Renault’s tiny Twizy two-seater, a battery-powered electric car designed to be the ultimate in city mobility, is now in Australia.
You can’t buy one, though; there’s no category for so bizarre a thing as this ‘quadricycle’ in the Australian Design Rules, and so it can’t be registered here.
To be allowed on our roads, the Twizy would have to meet the same compliance criteria as other four-wheeled passenger cars. That’s simply not what it was designed to be.
So, for now, the Twizy is here for promotional duties only, but local Renault boss Justin Hocevar remains enthusiastic for the little city car’s potential.
“We don’t think that just because Twizy has a steering wheel instead of a handlebar it should be automatically disqualified from consideration as a legitimate form of personal transport in Australia,” he said.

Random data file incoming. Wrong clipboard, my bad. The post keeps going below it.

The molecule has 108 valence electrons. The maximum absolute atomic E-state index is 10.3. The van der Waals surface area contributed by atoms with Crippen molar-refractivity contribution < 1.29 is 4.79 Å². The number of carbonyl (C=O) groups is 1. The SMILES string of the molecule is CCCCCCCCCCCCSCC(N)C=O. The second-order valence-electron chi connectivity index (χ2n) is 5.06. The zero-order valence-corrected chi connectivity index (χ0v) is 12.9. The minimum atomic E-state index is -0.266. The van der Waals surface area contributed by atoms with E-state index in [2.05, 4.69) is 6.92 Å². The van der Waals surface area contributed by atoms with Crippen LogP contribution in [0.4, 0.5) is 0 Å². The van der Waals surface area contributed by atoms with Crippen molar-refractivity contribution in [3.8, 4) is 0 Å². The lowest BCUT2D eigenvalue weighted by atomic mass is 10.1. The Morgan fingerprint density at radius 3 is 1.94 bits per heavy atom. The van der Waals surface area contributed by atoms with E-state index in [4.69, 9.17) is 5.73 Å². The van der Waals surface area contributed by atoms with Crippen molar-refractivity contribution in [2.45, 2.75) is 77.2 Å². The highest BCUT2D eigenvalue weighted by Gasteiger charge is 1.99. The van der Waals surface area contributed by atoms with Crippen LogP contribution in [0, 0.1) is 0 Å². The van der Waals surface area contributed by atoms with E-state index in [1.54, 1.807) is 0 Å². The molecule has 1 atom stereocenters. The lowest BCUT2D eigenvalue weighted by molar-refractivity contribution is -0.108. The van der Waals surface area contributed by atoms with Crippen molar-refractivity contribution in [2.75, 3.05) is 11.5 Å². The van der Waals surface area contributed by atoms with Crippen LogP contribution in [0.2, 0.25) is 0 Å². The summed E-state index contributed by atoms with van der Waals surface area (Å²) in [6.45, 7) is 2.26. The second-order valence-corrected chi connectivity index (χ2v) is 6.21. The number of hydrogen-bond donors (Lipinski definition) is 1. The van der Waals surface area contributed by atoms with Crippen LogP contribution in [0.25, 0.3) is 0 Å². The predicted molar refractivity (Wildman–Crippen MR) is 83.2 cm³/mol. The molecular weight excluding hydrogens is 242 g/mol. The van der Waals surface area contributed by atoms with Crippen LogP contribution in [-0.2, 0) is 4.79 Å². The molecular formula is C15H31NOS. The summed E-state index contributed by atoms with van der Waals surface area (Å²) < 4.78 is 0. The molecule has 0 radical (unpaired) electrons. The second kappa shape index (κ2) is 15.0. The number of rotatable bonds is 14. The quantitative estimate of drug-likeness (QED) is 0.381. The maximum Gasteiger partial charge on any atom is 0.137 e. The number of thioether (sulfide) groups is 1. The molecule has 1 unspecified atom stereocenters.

In Europe, the Twizy is available both as a regular passenger car and as a (very) compact cargo carrier. A souped-up version has also been revealed in concept form, developed by performance arm Renault Sport.
Just one example of the Twizy has been brought to Australia - the regular version - and, since it can’t be driven on public roads, it spends most of its time in the foyer at Renault’s local offices.
Renault plans to roll the Twizy out for special events, however, putting the quirky two-seater in front of trendsetters and decision-makers.
“We are hoping that by exposing some opinion formers, lawmakers, and relevant road authorities to Twizy, we will gain a greater understanding of the concept and what it could deliver for Australia drivers,” Mr Hocevar said.
Mr Hocevar says the company has been taking expressions of interest in the Twizy from would-be buyers for sometime now.
He said that feedback has shown that many are drawn to the Twizy’s small footprint, both in its dimensions and with the environment.
“For commuters travelling only short distances each day, Twizy could be the ideal solution, and arguably far safer than two-wheeled travel.”
The Twizy joins the Kangoo Z.E. as the second Renault model to hit Australia for evaluation and promotional purposes.
But, while the Twizy may never be allowed on open roads, the electric Kangoo is already undergoing trials with Australia Post for a possible wider introduction.